Thursday, 25 August 2016
Last updated 13 hours ago
Feb 20 2014 | 9:48am ET
For the first time, a defendant in the Bernard Madoff Ponzi scheme case has testified.
Daniel Bonventre, who served as Madoff's operations director, told the jury that he had no idea that his boss was running a $65 billion fraud. He is one of five former Madoff lieutenants currently on trial for their alleged roles in the scam.
Bonventre's appearance on the stand was something of a surprise: Earlier this month, his lawyer said that he would not testify, but over the weekend announced that he had changed his mind.
Under tough cross-examination by prosecutors, Bonventre said that a 2001 news article questioning Madoff's returns "did not raise any red flags." Things got off to a testy start when Bonventre repeatedly told prosecutor Randall Jackson that he did not understand a question about whether he was "close friends" with another of the defendants, Annette Bongiorno.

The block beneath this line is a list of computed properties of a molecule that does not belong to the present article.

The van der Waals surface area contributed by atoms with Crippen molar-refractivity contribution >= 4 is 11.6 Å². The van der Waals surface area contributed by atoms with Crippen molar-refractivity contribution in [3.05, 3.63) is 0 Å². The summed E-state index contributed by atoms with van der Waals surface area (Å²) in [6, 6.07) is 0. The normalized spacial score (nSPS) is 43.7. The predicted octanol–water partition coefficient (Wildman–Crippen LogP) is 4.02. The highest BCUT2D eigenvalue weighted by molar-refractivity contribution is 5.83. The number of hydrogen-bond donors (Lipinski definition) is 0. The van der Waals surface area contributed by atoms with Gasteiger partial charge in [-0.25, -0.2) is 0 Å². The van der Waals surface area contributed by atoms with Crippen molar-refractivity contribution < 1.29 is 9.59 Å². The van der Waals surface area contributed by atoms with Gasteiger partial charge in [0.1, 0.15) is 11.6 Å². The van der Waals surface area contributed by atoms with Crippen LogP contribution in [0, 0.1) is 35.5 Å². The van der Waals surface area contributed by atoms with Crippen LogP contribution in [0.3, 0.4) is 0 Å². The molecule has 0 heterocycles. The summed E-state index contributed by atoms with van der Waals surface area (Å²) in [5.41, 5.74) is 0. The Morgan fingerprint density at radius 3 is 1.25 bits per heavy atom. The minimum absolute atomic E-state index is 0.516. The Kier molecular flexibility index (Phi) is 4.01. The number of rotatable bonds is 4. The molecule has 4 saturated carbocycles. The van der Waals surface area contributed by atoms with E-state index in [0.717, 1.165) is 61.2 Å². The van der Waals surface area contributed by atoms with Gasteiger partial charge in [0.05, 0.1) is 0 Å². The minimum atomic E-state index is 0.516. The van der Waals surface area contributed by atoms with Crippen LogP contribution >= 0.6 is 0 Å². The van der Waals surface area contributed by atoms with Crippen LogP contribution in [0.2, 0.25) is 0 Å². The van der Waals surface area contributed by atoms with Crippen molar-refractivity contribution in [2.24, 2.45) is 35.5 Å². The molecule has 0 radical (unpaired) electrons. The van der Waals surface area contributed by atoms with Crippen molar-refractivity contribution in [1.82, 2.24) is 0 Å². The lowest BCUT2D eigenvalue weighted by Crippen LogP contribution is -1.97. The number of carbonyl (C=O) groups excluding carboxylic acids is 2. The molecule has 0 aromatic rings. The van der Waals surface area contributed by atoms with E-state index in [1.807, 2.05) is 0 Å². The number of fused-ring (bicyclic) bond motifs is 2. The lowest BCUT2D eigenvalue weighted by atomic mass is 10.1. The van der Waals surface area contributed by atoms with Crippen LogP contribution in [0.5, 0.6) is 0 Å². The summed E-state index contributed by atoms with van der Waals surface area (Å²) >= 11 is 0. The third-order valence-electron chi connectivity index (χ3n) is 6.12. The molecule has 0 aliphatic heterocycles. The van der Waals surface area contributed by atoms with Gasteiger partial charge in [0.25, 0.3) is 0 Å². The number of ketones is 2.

"You went to college, correct?" Jackson asked. "Do you have any difficulty with the definition of the word 'close'?"
Bonventre said he did, although he eventually acknowledged that he and Bongiorno were friendly.
Jackson hammered away at Bonventre, challenging him on differences between his testimony and that of other witnesses. Bonventre will return to the stand today.
The trial of the five—who, in addition to Bonventre and Bongiorno are Joann Crupi, Jerome O'Hara and George Perez—began in October. Most of the trial has been taken up by the weeks-long testimony of prosecutors' star witness, former Madoff CFO Frank DiPascali, who accused Bonventre and the other defendants of dummying financial statements.